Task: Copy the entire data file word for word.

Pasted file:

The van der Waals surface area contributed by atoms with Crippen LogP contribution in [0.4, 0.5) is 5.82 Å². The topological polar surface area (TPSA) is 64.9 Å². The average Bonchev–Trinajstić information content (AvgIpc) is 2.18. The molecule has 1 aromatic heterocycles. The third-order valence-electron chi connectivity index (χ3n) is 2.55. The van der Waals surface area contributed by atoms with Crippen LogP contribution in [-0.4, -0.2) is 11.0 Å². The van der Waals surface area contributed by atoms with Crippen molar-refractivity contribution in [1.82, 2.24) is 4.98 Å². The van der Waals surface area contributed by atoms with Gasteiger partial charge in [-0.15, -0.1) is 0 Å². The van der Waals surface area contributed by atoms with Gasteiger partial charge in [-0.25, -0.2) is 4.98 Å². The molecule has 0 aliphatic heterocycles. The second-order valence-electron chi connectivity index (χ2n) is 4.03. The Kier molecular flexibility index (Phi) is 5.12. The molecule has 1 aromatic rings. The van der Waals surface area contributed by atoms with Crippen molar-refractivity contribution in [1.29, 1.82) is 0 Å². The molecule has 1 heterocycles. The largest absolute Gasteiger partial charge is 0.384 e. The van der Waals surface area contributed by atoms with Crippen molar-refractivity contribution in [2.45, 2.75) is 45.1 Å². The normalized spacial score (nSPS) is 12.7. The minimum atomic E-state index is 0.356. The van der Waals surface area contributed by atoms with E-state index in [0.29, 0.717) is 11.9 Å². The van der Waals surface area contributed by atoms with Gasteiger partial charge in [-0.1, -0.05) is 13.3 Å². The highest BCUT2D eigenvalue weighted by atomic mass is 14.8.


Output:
The van der Waals surface area contributed by atoms with Crippen LogP contribution in [0.4, 0.5) is 5.82 Å². The topological polar surface area (TPSA) is 64.9 Å². The average Bonchev–Trinajstić information content (AvgIpc) is 2.18. The molecule has 1 aromatic heterocycles. The third-order valence-electron chi connectivity index (χ3n) is 2.55. The van der Waals surface area contributed by atoms with Crippen LogP contribution in [-0.4, -0.2) is 11.0 Å². The van der Waals surface area contributed by atoms with Crippen molar-refractivity contribution in [1.82, 2.24) is 4.98 Å². The van der Waals surface area contributed by atoms with Gasteiger partial charge in [-0.15, -0.1) is 0 Å². The van der Waals surface area contributed by atoms with Gasteiger partial charge in [-0.25, -0.2) is 4.98 Å². The molecule has 0 aliphatic heterocycles. The second-order valence-electron chi connectivity index (χ2n) is 4.03. The Kier molecular flexibility index (Phi) is 5.12. The molecule has 1 aromatic rings. The van der Waals surface area contributed by atoms with Crippen molar-refractivity contribution in [1.29, 1.82) is 0 Å². The molecule has 1 heterocycles. The largest absolute Gasteiger partial charge is 0.384 e. The van der Waals surface area contributed by atoms with Crippen molar-refractivity contribution in [2.45, 2.75) is 45.1 Å². The normalized spacial score (nSPS) is 12.7. The minimum atomic E-state index is 0.356. The van der Waals surface area contributed by atoms with E-state index in [0.29, 0.717) is 11.9 Å². The van der Waals surface area contributed by atoms with Gasteiger partial charge in [-0.1, -0.05) is 13.3 Å². The highest BCUT2D eigenvalue weighted by atomic mass is 14.8.